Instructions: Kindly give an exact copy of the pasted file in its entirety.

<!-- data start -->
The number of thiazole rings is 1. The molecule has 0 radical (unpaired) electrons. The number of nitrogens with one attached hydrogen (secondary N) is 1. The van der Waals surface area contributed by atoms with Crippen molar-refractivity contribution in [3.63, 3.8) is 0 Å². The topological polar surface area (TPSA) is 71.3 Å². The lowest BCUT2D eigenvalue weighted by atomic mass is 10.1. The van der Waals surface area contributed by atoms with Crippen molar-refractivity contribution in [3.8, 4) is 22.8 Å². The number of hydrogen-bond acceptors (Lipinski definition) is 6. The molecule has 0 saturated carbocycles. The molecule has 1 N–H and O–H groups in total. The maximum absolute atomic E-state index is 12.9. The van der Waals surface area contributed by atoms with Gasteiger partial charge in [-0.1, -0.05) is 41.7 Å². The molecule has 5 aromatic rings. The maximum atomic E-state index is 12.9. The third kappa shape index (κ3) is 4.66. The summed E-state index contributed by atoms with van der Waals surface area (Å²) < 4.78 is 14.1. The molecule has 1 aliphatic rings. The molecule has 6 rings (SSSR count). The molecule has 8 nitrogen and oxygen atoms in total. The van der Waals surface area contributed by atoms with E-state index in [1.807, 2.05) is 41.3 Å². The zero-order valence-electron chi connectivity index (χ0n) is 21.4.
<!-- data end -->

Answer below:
The number of thiazole rings is 1. The molecule has 0 radical (unpaired) electrons. The number of nitrogens with one attached hydrogen (secondary N) is 1. The van der Waals surface area contributed by atoms with Crippen molar-refractivity contribution in [3.63, 3.8) is 0 Å². The topological polar surface area (TPSA) is 71.3 Å². The lowest BCUT2D eigenvalue weighted by atomic mass is 10.1. The van der Waals surface area contributed by atoms with Crippen molar-refractivity contribution in [3.8, 4) is 22.8 Å². The number of hydrogen-bond acceptors (Lipinski definition) is 6. The molecule has 0 saturated carbocycles. The molecule has 1 N–H and O–H groups in total. The maximum absolute atomic E-state index is 12.9. The van der Waals surface area contributed by atoms with Gasteiger partial charge in [-0.1, -0.05) is 41.7 Å². The molecule has 5 aromatic rings. The maximum atomic E-state index is 12.9. The third kappa shape index (κ3) is 4.66. The summed E-state index contributed by atoms with van der Waals surface area (Å²) < 4.78 is 14.1. The molecule has 1 aliphatic rings. The molecule has 6 rings (SSSR count). The molecule has 8 nitrogen and oxygen atoms in total. The van der Waals surface area contributed by atoms with E-state index in [1.807, 2.05) is 41.3 Å². The zero-order valence-electron chi connectivity index (χ0n) is 21.4.